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Medicine Technology

How Brain Pacemakers Treat Parkinson's Disease 23

the_newsbeagle writes Pharmaceutical research for neuropsychiatric disorders hasn't produced many breakthroughs lately, which may explain why there's so much excitement around "electroceutical" research. That buzzy new field encompasses deep brain stimulation (DBS), in which an implanted stimulator sends little jolts through the neural tissue. DBS has become an accepted therapy for Parkinson's and other motor disorders, even though researchers haven't really understood how it works. Now, new research may have found the mechanism of action in Parkinson's patients: The stimulation reduces an exaggerated synchronization of neuron activity in the motor cortex.
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How Brain Pacemakers Treat Parkinson's Disease

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  • No new treatments? (Score:5, Informative)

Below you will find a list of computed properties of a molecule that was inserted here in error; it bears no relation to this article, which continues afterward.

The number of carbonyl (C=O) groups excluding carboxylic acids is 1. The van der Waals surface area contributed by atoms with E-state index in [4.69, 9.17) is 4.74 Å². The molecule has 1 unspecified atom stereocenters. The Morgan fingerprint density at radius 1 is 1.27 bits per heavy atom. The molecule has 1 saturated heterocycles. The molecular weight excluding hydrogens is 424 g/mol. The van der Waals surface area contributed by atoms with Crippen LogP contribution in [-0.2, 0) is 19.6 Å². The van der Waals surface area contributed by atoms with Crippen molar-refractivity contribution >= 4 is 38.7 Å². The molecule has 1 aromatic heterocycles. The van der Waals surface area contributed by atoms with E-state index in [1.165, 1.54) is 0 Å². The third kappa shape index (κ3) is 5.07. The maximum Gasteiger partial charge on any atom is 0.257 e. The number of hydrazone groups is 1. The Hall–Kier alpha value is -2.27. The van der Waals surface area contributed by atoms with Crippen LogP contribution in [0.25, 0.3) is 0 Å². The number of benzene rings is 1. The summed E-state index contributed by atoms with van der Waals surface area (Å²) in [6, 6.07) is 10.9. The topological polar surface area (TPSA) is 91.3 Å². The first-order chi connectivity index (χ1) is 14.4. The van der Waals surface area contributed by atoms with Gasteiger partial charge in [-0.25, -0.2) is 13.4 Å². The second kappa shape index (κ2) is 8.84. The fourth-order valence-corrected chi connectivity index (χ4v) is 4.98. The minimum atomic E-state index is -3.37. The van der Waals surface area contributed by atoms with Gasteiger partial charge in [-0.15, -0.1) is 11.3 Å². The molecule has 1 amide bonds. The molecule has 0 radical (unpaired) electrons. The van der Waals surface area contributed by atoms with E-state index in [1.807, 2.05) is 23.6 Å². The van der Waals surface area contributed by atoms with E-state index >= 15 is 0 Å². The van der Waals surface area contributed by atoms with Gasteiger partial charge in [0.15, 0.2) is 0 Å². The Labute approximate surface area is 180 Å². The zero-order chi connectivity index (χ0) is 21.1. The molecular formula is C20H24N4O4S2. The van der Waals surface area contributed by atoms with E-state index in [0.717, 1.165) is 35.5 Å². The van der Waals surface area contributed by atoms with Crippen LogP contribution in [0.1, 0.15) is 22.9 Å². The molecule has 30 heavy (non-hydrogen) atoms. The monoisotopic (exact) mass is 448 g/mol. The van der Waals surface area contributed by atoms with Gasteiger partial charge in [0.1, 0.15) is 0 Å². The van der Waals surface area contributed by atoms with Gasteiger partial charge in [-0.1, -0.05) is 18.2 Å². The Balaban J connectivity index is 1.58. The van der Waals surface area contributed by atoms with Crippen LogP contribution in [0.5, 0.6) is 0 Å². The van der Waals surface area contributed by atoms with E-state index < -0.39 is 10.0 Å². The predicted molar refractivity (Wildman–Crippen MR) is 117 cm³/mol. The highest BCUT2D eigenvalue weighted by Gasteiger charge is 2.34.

by Mycroft-X ( 11435 ) on Wednesday April 15, 2015 @03:12PM (#49481051)

    Pharmaceutical research for neuropsychiatric disorders hasn't produced many breakthroughs lately,

    What, you mean like this Parkinson's treatment just approved in January?

    I've seen patients with it and without it and it's a stunning difference.

    • by sjames ( 1099 )

      That is an improvement, but it's not a fundamentally new treatment so much as it is an improvement on the administration of an old treatment.

    • by Jason Levine ( 196982 ) on Wednesday April 15, 2015 @03:21PM (#49481095) Homepage